CityIndustries research takes its starting point from diverse local contexts, be it deindustrialized and shrinking cities, former nuclear towns, emerging urban sites of IT infrastructures, port cities known as global market hubs, or hidden logistical spaces which are an inherent part of today‘s cityscapes. Our research perspectives are, however, united by understanding of relations between cities and industries as dynamic processes and by the aim to investigate the social and environmental effects of changing urban industrial (de-)entanglemets.

Contested Connections

Jutta Bakonyi

The research project focusses on port expansions, roads, and ICT networks to investigate how contemporary geo-political and geo-economic competitions are engaging international and local power holders and shape the development of transport and communication infrastructures.

Camp Infrastructures

Jutta Bakonyi

In a recent ESRC/DFID funded project I explored together with colleagues from Somalia, Norway and the UK processes of urbanisation from the viewpoint of displaced people.

The Social and Material Worlds of Logistics Blue Collars

Cécile Cuny

The Worklog project intends to represent these places, common and yet invisible, and the point of views of the people who work there every day, according to an approach combining sociology and photography.

Radical Resilience

Kathrin Eitel

The project strives to go beyond a critical examination of power hegemonies and to actively co-constitute these alternative political sites through co-laborations.

Social Archaeology of an Imperial Shatter Zone

Tobias Holzlehner

The project focuses on the relationship between material culture, landscape and human behavior, exemplified through infrastructure. By analyzing technological evolution and devolution through shocks, seismic shifts, debris, fall-backs, and involution, this ethnography explicitly gives the materiality of technological transitions a central stage.

'Nuclear' Urbanism Re-Scaled

Siarhei Liubimau

In the context of CityIndustries Network I am going to work with the question of whether post-Soviet ‘nuclear’ towns constitute a particular mode of urbanization amongst other cases of Soviet industry led urbanization.

Decarbonising Electricity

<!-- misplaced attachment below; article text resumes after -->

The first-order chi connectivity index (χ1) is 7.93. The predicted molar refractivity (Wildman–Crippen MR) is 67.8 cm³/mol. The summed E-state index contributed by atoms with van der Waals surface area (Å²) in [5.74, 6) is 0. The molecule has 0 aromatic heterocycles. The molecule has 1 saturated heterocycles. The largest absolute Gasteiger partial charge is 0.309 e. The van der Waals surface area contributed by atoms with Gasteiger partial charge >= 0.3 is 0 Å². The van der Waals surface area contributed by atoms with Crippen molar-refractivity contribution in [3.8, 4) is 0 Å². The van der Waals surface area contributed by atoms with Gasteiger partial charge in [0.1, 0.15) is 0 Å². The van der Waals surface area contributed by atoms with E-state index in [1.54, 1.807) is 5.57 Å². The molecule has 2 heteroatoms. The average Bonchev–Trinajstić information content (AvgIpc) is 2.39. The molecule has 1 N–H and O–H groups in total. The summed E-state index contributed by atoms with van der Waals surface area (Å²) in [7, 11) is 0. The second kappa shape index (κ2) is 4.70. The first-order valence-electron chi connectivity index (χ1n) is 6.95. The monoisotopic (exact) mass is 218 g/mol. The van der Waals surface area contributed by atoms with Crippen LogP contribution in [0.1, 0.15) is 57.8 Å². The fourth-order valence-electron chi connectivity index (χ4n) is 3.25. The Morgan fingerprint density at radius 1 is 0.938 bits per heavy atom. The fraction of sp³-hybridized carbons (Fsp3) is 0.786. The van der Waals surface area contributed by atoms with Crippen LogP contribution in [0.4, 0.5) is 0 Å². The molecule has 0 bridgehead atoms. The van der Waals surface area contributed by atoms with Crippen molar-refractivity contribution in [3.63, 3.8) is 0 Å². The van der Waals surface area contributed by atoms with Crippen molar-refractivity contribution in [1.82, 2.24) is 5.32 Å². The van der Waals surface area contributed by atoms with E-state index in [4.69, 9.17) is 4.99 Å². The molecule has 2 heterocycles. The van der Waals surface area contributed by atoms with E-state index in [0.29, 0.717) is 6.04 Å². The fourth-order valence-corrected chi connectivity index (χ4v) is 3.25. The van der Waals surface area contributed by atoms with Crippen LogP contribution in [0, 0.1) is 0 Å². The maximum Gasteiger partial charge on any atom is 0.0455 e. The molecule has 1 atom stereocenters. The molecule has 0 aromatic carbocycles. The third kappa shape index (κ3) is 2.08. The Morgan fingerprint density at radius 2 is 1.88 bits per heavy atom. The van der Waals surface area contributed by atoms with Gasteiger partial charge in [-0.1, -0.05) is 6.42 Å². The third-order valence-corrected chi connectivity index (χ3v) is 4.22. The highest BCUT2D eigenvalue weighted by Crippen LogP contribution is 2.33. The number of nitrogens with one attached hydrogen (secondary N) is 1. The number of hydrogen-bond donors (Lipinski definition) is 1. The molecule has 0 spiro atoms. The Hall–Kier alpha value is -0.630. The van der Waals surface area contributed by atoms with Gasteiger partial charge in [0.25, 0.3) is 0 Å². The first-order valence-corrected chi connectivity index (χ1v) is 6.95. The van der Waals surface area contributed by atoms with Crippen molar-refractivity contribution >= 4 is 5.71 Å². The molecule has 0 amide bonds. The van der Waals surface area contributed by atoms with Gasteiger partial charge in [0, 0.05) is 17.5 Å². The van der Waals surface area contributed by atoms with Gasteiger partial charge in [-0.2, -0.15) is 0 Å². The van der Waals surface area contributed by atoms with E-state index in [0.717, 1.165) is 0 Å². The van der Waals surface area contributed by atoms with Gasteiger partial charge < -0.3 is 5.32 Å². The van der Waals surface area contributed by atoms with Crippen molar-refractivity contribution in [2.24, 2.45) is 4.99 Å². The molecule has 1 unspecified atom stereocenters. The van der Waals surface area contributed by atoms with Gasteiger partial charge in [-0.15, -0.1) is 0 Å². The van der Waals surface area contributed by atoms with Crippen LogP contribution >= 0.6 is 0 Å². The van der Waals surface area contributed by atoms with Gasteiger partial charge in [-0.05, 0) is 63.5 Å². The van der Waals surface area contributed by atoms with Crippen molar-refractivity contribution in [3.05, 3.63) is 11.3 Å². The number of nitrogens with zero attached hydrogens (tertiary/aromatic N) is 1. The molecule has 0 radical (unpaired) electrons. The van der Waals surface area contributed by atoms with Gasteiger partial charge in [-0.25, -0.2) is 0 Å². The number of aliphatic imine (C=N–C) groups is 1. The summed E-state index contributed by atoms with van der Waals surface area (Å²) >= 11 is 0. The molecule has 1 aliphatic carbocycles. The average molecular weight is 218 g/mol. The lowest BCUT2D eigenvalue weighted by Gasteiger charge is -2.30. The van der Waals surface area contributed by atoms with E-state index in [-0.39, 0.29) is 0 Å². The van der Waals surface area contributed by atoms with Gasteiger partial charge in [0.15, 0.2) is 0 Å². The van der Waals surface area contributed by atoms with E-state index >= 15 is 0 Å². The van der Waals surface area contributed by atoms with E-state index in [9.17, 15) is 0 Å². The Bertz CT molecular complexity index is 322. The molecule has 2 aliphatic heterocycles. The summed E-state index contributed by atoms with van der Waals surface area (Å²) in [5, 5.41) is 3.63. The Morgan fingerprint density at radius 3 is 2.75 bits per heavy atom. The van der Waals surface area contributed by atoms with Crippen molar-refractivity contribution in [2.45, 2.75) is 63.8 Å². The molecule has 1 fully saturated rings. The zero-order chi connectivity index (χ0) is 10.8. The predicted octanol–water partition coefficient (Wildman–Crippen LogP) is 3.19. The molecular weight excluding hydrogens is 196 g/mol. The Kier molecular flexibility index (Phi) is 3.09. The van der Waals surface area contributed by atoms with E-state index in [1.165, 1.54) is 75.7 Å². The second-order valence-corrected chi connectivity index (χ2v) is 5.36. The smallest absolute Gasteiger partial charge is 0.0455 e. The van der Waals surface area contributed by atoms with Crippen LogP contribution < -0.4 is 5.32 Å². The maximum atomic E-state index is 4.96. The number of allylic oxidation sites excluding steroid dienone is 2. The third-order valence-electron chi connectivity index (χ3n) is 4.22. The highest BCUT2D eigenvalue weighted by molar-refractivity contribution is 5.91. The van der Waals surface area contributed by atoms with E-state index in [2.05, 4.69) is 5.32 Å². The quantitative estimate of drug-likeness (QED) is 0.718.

Katja Müller

This project addresses the legitimacy question in shifting from fossil to renewable energy in policy and practice. It compares India as a low-income emerging industrial country, Germany as a post-industrial high income country, and Australia as a high-income extractivist country.

The Coal Rush and Beyond

Katja Müller

Our project, funded by the Australian Research Council, explores the global coal conundrum, through the eyes of communities on 3 continents. In the central Indian state of Chattisgarh, in Lusatia (Lausitz) in Eastern Germany, and on Australia’s Liverpool Plains, local people are fighting to save their fields, their forests, and their way of life from the relentless march of coal. In so doing, they are reaching out and forging links with an emerging global movement for climate action, which often has its headquarters, think tanks and mass of supporters in large cities.

Precarious Half-Lives

Nikolaos Olma

This project contributes to the existing literature on the legacy and contested liabilities of the Soviet Union’s military-industrial complex, life in toxic or contaminated areas, and the nexus of toxicity and scientific knowledge production.

Sugar, Space and Speed

Kerstin Poehls

In my ongoing Hamburg-based research, I investigate the long history and contested present of sugar as a global and highly moralized commodity - including its colonial, post-colonial entanglements and the various actors involved: (beet and cane) sugar industry, international traders, the EU, terminal workers, the food industry (served Europe-wide through the port of Hamburg), lobbyists, consumers, EU regulations, governments, and others. I am interested in flow/movements of goods, knowledge, infrastructures, power struggles that can all be traced at the port of Hamburg.

From Shrinkage to Urban Sustainability

Felix Ringel

While there is a significant amount of scholarship on sustainability – and on one of its motivating factors, climate change – my project takes a new approach to it. I conceive sustainability as a trope, figure or image of the future, combining recent advances in the anthropology of time with more traditional areas of sustainability research.

Reconfigurations of Urban Provisioning

Andreas Streinzer

Andreas is at the moment working on designing his second major research project: on the restructuration of unemployment assistance and the tax system in Germany and Austria. The project combines his long-term research interests in the anthropology of the state, economic anthropology, and the moral dimensions of inequality.

Cities as Infrastructural Sites of Digital Capitalism

Asta Vonderau

This research took its starting point in the ethnographic case study on the implementation of Cloud infrastructure and Data Center industry in the Swedish city of Luleå. The project Farming Data, Forming the Cloud: The Environmental Impact and Cultural Production of Information Technologies was funded by The Swedish Foundation for Humanities and Social Sciences (2014-2018) and investigated the social and environmental effects, which the new industrial development had within this specific urban context.